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The Strange "Laissez-Faire" of Alfred Russel Wallace: the Connection Between Natural Selection and Political Economy Reconsidered

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Abstract

The first section of this paper briefly rehearses Wallace's Darwinian credentials. The second section outlines Wallace's deprecatory views of orthodox political economy. The third section considers the suggestion that Wallace, despite these views, was nevertheless an "individualist". The fourth section casts some doubt on the other evidence in favour of a natural selection: political economy connection. The fifth section toucheson the sociology of knowledge issues raised by the case of Alfred Russel Wallace.

Suggested Citation

  • Coleman, W., 1999. "The Strange "Laissez-Faire" of Alfred Russel Wallace: the Connection Between Natural Selection and Political Economy Reconsidered," Papers 1999-04, Tasmania - Department of Economics.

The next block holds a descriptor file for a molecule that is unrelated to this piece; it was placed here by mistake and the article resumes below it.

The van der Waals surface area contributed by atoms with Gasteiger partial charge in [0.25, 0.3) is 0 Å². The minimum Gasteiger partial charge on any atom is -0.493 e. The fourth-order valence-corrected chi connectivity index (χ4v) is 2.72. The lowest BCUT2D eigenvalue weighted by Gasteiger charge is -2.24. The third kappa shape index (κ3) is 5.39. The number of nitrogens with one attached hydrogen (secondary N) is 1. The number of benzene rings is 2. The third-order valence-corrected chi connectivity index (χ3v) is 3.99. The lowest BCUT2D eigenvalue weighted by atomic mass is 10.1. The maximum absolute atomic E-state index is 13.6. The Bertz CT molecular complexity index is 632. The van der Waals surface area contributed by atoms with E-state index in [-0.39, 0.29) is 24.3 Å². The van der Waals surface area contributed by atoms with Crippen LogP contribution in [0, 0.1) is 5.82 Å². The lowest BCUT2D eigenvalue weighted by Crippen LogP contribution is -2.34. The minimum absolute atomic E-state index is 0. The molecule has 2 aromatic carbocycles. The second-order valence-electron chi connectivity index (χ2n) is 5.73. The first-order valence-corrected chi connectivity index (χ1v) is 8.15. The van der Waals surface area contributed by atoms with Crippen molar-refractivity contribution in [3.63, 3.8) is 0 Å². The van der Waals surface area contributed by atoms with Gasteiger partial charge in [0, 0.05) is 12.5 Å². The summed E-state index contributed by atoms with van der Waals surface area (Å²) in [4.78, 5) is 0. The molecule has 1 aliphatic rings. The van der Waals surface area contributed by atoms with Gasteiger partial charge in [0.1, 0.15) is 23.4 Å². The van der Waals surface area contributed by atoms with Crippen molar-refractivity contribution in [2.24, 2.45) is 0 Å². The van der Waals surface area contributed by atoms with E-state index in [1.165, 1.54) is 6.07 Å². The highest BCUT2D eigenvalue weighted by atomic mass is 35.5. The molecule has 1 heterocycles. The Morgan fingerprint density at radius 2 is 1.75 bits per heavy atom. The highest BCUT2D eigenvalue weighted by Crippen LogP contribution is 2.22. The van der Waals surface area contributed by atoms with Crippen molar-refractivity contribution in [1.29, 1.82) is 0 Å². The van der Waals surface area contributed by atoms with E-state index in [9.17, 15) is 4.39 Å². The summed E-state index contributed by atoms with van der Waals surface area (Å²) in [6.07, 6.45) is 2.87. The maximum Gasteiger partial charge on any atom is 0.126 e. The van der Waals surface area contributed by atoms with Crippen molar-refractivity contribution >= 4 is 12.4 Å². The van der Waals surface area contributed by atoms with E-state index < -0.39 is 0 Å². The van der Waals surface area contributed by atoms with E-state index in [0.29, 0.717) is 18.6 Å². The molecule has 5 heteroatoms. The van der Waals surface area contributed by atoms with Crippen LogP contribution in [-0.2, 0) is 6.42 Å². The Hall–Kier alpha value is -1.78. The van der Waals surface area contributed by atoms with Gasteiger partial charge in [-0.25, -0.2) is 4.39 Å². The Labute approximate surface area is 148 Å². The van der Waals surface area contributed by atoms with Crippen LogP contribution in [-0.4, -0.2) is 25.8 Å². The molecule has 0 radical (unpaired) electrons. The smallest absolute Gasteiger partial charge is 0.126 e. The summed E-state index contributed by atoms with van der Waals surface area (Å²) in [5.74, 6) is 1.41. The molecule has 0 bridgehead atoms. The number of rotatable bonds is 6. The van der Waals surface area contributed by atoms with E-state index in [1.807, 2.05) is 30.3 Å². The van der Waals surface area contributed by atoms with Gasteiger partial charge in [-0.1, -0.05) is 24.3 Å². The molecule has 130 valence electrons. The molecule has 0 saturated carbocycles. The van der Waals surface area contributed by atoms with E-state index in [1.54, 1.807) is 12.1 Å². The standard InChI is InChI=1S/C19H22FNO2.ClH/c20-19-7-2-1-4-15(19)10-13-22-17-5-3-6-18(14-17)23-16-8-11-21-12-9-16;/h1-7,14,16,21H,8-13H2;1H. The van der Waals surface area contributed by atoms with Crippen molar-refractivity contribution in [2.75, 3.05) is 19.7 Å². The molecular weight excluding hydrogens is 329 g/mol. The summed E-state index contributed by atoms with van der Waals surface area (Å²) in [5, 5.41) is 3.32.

• Handle: RePEc:fth:tasman:1999-04
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    Cited by:

    1. Leonard, Thomas C., 2009. "Origins of the myth of social Darwinism: The ambiguous legacy of Richard Hofstadter's Social Darwinism in American Thought," Journal of Economic Behavior & Organization, Elsevier, vol. 71(1), pages 37-51, July.

    More about this item

    Keywords

    NATURAL SELECTION ; ECONOMIC HISTORY ; ECONOMIC THEORY;

    JEL classification:

    • B15 - Schools of Economic Thought and Methodology - - History of Economic Thought through 1925 - - - Historical; Institutional; Evolutionary
    • B30 - Schools of Economic Thought and Methodology - - History of Economic Thought: Individuals - - - General
    • A12 - General Economics and Teaching - - General Economics - - - Relation of Economics to Other Disciplines

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